What was remarkable about #YesAllWomen, was that it took the conversation beyond the media-curated discourse to the everyday sexism that all women face and rarely talk about publicly.  Everyday sexism is so pervasive that I don't even have a word for that feeling of walking down the street with keys in my hands poised as a weapon in case that guy coming out of the subway with me follows me.  But we've likely all done that and felt that anxiety. 

The backlash, which sprung up through #NotAllMen, showed how destabilizing and threatening the conversation could be if taken to that most basic level.  Men can reject the dramatic sexism/misogyny readily--I wouldn't kill or kidnap women!  But that they also reject the daily sexism is where the conversation becomes explosive.  Denying their role in the institution, the power structure, and the world they benefit from controlling, allows them to get away with something even greater--it creates this sinister feeling of invalidation and erasure.

Gaslighting women's experience of everyday sexism IS the reason we should be talking about this. 

With that as the background, Mike Daisey has a new monologue about his own sexism and power.  It's an evolving work and will be re-staged in July in a different form.  But rather than looking at feminism on a bigger scale he takes his story to the evolution of his relationship with gender, sexual identity, sex, marriage, and women.  He owns his own privilege in this conversation (openly declaring his intent to "mansplain" for the evening).  I expected it to take on a grander scale with the brouhaha but in reality it is a smaller scale piece about Daisey himself.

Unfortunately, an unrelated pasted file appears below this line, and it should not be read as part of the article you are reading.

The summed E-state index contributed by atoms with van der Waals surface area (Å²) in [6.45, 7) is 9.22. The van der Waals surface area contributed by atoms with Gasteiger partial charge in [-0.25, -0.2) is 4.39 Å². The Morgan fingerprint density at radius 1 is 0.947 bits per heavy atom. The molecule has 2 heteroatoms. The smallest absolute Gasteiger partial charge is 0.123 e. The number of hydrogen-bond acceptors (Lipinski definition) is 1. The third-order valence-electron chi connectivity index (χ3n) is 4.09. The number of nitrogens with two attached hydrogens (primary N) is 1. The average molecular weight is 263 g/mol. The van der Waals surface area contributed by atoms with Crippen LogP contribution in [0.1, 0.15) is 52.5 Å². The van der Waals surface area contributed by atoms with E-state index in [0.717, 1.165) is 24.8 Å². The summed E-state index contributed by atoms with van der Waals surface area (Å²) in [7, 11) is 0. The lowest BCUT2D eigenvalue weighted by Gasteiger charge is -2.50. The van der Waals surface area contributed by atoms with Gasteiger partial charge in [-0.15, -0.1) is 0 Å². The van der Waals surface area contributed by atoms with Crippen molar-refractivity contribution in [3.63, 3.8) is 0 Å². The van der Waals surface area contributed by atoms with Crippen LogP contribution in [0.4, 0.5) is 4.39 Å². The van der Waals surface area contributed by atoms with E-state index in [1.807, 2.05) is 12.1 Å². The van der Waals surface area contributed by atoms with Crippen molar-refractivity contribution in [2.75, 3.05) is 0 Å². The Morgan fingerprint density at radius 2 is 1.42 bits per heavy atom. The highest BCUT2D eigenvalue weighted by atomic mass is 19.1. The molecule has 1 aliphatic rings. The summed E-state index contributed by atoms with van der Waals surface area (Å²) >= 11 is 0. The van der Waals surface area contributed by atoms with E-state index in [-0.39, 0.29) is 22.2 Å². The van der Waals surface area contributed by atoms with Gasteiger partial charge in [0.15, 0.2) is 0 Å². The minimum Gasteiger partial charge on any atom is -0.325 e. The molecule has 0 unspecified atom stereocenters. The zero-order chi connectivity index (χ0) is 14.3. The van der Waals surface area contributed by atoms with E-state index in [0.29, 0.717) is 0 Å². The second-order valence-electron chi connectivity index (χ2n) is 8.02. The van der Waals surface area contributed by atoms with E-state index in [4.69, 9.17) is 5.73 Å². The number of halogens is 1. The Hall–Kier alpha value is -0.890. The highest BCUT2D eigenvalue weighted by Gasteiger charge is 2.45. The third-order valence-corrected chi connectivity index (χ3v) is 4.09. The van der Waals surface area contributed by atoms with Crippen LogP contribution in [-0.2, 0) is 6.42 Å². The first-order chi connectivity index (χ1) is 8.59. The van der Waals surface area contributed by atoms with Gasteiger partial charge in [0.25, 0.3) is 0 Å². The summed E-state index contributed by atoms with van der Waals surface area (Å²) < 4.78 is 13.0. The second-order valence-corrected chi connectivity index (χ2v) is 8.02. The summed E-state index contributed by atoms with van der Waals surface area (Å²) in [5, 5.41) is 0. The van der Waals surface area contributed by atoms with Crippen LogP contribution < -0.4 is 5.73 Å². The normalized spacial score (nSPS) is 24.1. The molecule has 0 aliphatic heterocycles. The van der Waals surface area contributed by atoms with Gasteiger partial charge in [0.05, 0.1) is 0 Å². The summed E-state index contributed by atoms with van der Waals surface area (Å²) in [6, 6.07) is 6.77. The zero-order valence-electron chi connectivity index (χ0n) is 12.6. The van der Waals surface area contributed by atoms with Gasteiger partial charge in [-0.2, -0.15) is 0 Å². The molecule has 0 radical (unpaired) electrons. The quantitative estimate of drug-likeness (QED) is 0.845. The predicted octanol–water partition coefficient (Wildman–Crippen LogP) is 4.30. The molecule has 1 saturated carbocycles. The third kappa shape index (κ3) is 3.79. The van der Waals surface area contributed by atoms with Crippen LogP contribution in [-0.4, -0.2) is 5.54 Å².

I have not seen a lot of Daisey's work save the controversial  The Agony and the Ecstasy of Steve Jobs and listened to a few episodes of the All the Faces of the Moon.  I think Scott Brown's terrific review comes from the most educated place on how this fits into Daisey's work as a whole.  But it's not a secret--Daisey often talks about Daisey.  Love it or hate it.

In this instance, it is key to his structure and device--making it personal is what makes it worthwhile.  On its own merit (I know 6 paragraphs in--but there's a lot of context to unpack), the work feels very much like a work in progress.  Daisey is known for working from an outline rather than a strict script.  But the oscillation between his discourse with a dissident feminist and the evolution of his relationship with his wife in their marriage doesn't necessarily have the strong payoff you want in a piece of storytelling because the through-line is muddled.  Yes This Man had its moments of power and its moments of pause but it has a way to go. That said I'd like to see the July version because there's something worth talking about there, it is just making it's way a bit circuitously.

The connective tissue that gets us from Daisey's college years to now involves stories of where he "kissed a boy" but refused to let himself really explore that part of himself, living with his girlfriend (who becomes his wife), episodes of Star Trek, episodes of his sex life, and discussions with the dissident who he describes as "more butch than I am."

I'm guessing that he's speaking of Camille Paglia but she remains unnamed in the show which feels a little churlish.  By not naming her it keeps the focus on the conversation about Daisey rather than her. That's not necessarily a problem but I think there could be much more done to integrate her presence in the story if she's to have a voice/role/impact on the conversation.  I wasn't always clear what she was doing in the story and in the end she ended up as more of a sounding board for Daisey rather than a character in her own right.